Concept of Indifference Curve (IC)
In the microeconomic analysis, an indifference curve (IC) is a graph that shows different combinations of two goods or services that provides the same level of total satisfaction to the consumers. A consumer is always indifferent among any of the bundles of two goods on an indifference curve as they all provide the same satisfaction; the consumer has no preference for one combination over the other. Here we will discuss the assumptions and properties of the indifference curve.
Indifference curves are supposed to be very important tools while analyzing utility as they are used to represent an ordinal measure of the tastes and preferences of the consumer and to display in what way the buyer optimizes pleasure or satisfaction from his or her outlay income.
An English Economist, Francis Ysidro Edgeworth, invented the technique of indifference curve nearly at the end of the 19th century. In the 1880’s he employed it to show the possibility of exchange between two persons but he did not employ different types of curves to explain consumer demand. The Italian economist Vilfredo Pareto polished and applied the concept more expansively than before in the early nineties. Finally, in the 1930’s it was greatly extended by two English economists R.G.D Allen and J.R Hicks.
Meaning and Definitions of Indifference Curve
An indifference curve (IC) is the locus of all those combinations of any two goods that yields the same level of satisfaction to the consumer. It represents the same level of satisfaction of a consumer from different bundles of commodities i.e. the satisfaction or pleasure that a consumer can get leftovers the identical lengthways of an IC. It is helpful to note down the following three conditions for the existence of the indifference curve:
- There must be at least two goods in the process of consumption.
- Commodities must have some relation i.e. imperfect substitutes.
- Along the indifference curve, there must be the same level of satisfaction.
A rational consumer is constantly indifferent in selecting the blends of accessible as every blend holds an equal level of satisfaction. That’s why the indifference curve is also known as the Iso-Utility curve or equal utility curve.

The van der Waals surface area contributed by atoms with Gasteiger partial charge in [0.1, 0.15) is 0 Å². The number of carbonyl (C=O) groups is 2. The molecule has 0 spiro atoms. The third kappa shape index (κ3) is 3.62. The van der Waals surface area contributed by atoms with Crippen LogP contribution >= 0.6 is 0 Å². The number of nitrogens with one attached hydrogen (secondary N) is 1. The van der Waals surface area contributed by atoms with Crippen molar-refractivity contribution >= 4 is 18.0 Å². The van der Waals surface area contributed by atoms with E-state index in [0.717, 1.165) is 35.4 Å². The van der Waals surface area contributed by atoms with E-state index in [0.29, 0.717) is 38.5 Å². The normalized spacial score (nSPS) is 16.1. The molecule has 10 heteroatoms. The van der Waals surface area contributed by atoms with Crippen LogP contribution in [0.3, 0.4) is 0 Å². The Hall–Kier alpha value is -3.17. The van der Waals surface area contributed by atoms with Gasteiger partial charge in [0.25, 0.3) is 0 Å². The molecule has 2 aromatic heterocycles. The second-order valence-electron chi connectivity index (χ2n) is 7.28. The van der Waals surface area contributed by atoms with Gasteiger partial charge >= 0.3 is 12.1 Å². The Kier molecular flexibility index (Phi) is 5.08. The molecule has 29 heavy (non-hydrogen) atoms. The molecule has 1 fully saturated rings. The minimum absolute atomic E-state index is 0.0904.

According to A. Koutsoyaiannis, “An indifference curve is the locus of points-particular combination or bundles of goods, which yields the same utility (i.e. satisfaction) to the consumer so that he is indifferent as to the particular combination he consumes.”
In the word of Donald Stevenson Watson and Malcolm Getz, “The Indifference curve shows all combinations of two commodities that give the same satisfaction to a consumer.”
Henceforth an indifference curve is a curve screening the different combinations of two products that yield identical satisfaction or total utility to a consumer.
Assumptions of Indifference Curve
The notion and methodology of the indifference curve are based on the following assumptions;
- The consumer consumes only two goods
- There is the possibility of substituting one good for another but there is no perfect substitution
- Two goods are divisible
- The consumer must be rational
- The marginal rate of substitution diminishes
- Transitivity and consistency in choice
- Ordinal measurement of utility
An indifference schedule may define as the schedule of various combinations of the two goods that will be equally preferable to the consumer. It means an indifference schedule refers to a schedule that displays several combinations of two goods that give an equal amount of pleasure to the consumer. To illustrate the indifference curve, let us consider two goods X and Y. The following table shows the hypothetical indifference schedule.
The above schedule shows that the consumer gets equal satisfaction from all four combinations namely A, B, C, and D of goods X and Y. At combination A, he has 1 unit of good X and 10 units of good Y. In combination B, he has 2 units of good X and 7 units of good Y. To have one more unit of good X, he has sacrificed 3 units of good Y (10-7) and so that the level of satisfaction remains the same from both of the combinations.